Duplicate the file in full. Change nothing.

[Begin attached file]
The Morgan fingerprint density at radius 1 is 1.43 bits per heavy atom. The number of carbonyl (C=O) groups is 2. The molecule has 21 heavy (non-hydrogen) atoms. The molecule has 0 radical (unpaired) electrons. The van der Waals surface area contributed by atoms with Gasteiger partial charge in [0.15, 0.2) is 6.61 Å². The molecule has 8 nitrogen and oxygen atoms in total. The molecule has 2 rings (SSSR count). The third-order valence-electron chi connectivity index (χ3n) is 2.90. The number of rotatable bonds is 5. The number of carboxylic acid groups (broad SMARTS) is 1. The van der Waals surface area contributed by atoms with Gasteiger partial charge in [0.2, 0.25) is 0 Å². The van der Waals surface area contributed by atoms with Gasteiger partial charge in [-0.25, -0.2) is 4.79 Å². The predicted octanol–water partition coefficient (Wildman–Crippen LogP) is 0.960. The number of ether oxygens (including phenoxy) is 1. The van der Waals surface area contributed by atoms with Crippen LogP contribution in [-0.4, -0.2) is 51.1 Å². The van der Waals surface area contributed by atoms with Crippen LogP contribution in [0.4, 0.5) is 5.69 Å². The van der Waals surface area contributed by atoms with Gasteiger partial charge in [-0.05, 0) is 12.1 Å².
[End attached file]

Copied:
The Morgan fingerprint density at radius 1 is 1.43 bits per heavy atom. The number of carbonyl (C=O) groups is 2. The molecule has 21 heavy (non-hydrogen) atoms. The molecule has 0 radical (unpaired) electrons. The van der Waals surface area contributed by atoms with Gasteiger partial charge in [0.15, 0.2) is 6.61 Å². The molecule has 8 nitrogen and oxygen atoms in total. The molecule has 2 rings (SSSR count). The third-order valence-electron chi connectivity index (χ3n) is 2.90. The number of rotatable bonds is 5. The number of carboxylic acid groups (broad SMARTS) is 1. The van der Waals surface area contributed by atoms with Gasteiger partial charge in [0.2, 0.25) is 0 Å². The van der Waals surface area contributed by atoms with Gasteiger partial charge in [-0.25, -0.2) is 4.79 Å². The predicted octanol–water partition coefficient (Wildman–Crippen LogP) is 0.960. The number of ether oxygens (including phenoxy) is 1. The van der Waals surface area contributed by atoms with Crippen LogP contribution in [-0.4, -0.2) is 51.1 Å². The van der Waals surface area contributed by atoms with Crippen LogP contribution in [0.4, 0.5) is 5.69 Å². The van der Waals surface area contributed by atoms with Gasteiger partial charge in [-0.05, 0) is 12.1 Å².